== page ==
Carbon farming 

Part 7

Do the economics stack up?

In a time where the future of rural SA looks tentative, then visionary and bold thinking is needed. It is not in the scope of this series to outline the cost-benefits of landscape-scale change from revegetation. There are many reports in the public domain that countenance such propositions.

I have already mentioned the potential of about $1bn annually from just participating in a carbon market. 

Now consider the economic benefits of an oil mallee industry. From the WA experience, there is very good scope for SA - remember, most of the cleared farmland has occurred in mallee country. 

But there’s a lot of catching up to do. 

WA has years of oil mallee research, growing, and processing experience, and the fledgling industry there has attracted the interest of Virgin Airlines  for the production of biofuel. 

There is no time to waste about the opportunities in oil mallee. All the research, potential, and opportunities have already been conducted on oil mallee biofuel and biochar production. 

One of the greatest vagaries of agriculture is drought, and even in such times, there would always be the potential for farm income from planted vegetation assets. Farmers can limit their exposure to drought, and also to global commodity prices, by participating in a global carbon market.

Drought in South Australia should never be the enemy that it always is.

Start-up funding

A bold new policy initiative requires some lateral thinking. And so, here are some funding ideas.

   The state government to provide initial seed capital of $3m to each of the eight NRM Boards for carbon sequestration and biodiversity plantings. The total amount of $24m is a very small investment to protect and support $4bn+ annual gross agricultural product. (The investment is just 0.6%).

   Seek partnerships with local authorities about carbon farming projects (my own Council already has committed to plant 1 million indigenous plants by 2020).

   Forge partnerships with Department of Planning, Transport, and Infrastructure for the establishment of roadside carbon farming projects. There is a very large roadside land bank awaiting revegetation. It is strange that many areas along main roads that are subjected to cropping are in agricultural crop land that is so devoid of native vegetation.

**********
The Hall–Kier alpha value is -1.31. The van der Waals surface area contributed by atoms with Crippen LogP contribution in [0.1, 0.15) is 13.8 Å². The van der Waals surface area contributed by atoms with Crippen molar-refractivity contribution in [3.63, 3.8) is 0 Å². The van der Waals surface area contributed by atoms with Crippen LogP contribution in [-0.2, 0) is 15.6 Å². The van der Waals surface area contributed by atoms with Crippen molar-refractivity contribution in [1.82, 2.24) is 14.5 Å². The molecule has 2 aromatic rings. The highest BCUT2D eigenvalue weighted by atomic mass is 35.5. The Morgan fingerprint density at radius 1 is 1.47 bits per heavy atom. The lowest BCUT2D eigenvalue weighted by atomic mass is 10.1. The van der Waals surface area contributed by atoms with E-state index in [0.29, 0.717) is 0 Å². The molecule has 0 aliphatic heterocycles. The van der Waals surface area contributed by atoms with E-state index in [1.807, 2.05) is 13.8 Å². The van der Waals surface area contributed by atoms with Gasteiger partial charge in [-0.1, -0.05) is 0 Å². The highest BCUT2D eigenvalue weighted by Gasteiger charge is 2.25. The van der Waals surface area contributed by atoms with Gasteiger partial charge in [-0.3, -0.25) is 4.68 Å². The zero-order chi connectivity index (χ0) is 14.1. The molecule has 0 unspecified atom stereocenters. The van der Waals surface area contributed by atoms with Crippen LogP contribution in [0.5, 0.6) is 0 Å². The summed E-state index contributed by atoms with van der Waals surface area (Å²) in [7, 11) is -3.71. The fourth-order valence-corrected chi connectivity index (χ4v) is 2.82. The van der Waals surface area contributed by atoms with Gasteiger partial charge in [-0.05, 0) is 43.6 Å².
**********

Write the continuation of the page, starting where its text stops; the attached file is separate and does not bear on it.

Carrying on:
Form community co-operatives whose members contribute funds for purchase of shares to create biodiversity and carbon sequestration plantings.

   Introduce a special levy (say $20 per property annually) within the NRM levy framework. These funds would be used for revegetation work only.

   Seek philanthropic funding. This could be done through the auspices of NRM Boards, and it might be surprising what arises.

   Examine the potential for crowd-funding (it seems to work in some other “popular” areas).

   Seek joint venture partners with corporations who are already participating in the voluntary carbon market. (I know of at least one major bank that has purchased off-shore carbon credits).

   Farmers organisations and farmers themselves must be involved and it would be expected that  they would forge joint venture partnerships with community co-operatives, or NRM Boards, or with corporations, with agri-businesses (after all, these agri-businesses would have an important vested interest in the outcomes).

It will be noticed that no reference has been made of federal government involvement, and this is intentional. The response in 2014 from the federal government to global climate change responsibilities is disappointing. 

A government that prioritises the provision of the feedstock (i.e. black coal) to greenhouse gas emissions, further imperiling Earth's climate and the human race, that ignores the best available science on climate change scenarios (vis-a-vis IPCC Report 5 ), also puts at high risk those regions of Australia that are predicted to suffer the most. This includes South Australia.

So, this is a state issue, and one that can be addressed by the SA community. This is adaptation and resilience at the core.

Controversial or Common-sense?

There is one further aspect about funding that needs to be countenanced. Mining royalties.

Western Australia has a Royalties for Regions program, and I am aware of interest in the South Australian parliament last year about a similar scheme. I saw widespread evidence of the benefits of the RFR during travels through WA in 2012. 

A scheme similar to this to provide consistent and on-going funding for a landscape repair, revegetation, and carbon sequestration program would produce significant economic returns. 

SA is expected to receive $225 in mining royalties in 2013-14 (ref GST Review). Previous years’ royalty income was around $220m-$230m. 

Just 10% of this sum ($23m) would be almost sufficient to provide the seed funding as mentioned above. 

And 10% annually could then be used by the regions to further develop new crop opportunities (e.g. oil mallee and biofuels) and associated activities in revegetation. 

 A “Regional Investment Program”? Now, there’s an answer. Just 10% investment from mining royalties. Imagine what a 20% royalty dividend would produce!

Now to rounding it all off - see Part 8, the Conclusion

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